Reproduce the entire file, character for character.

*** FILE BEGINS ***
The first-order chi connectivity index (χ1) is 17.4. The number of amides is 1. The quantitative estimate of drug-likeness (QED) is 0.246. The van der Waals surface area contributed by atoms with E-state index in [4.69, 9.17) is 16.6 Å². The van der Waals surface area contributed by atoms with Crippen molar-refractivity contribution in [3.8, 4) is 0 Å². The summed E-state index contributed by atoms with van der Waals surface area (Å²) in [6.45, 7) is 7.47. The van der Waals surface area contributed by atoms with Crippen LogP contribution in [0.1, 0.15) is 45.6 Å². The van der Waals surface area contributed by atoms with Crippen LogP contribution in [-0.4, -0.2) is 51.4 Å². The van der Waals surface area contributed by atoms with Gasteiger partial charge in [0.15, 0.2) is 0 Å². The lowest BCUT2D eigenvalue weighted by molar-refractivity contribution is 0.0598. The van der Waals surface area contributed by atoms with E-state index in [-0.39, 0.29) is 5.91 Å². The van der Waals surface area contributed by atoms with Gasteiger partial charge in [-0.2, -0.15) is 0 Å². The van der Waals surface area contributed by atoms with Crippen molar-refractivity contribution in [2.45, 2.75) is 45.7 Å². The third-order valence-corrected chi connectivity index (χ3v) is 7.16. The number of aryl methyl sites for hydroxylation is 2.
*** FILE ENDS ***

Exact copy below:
The first-order chi connectivity index (χ1) is 17.4. The number of amides is 1. The quantitative estimate of drug-likeness (QED) is 0.246. The van der Waals surface area contributed by atoms with E-state index in [4.69, 9.17) is 16.6 Å². The van der Waals surface area contributed by atoms with Crippen molar-refractivity contribution in [3.8, 4) is 0 Å². The summed E-state index contributed by atoms with van der Waals surface area (Å²) in [6.45, 7) is 7.47. The van der Waals surface area contributed by atoms with Crippen LogP contribution in [0.1, 0.15) is 45.6 Å². The van der Waals surface area contributed by atoms with Crippen LogP contribution in [-0.4, -0.2) is 51.4 Å². The van der Waals surface area contributed by atoms with Gasteiger partial charge in [0.15, 0.2) is 0 Å². The lowest BCUT2D eigenvalue weighted by molar-refractivity contribution is 0.0598. The van der Waals surface area contributed by atoms with E-state index in [-0.39, 0.29) is 5.91 Å². The van der Waals surface area contributed by atoms with Gasteiger partial charge in [-0.2, -0.15) is 0 Å². The van der Waals surface area contributed by atoms with Crippen molar-refractivity contribution in [2.45, 2.75) is 45.7 Å². The third-order valence-corrected chi connectivity index (χ3v) is 7.16. The number of aryl methyl sites for hydroxylation is 2.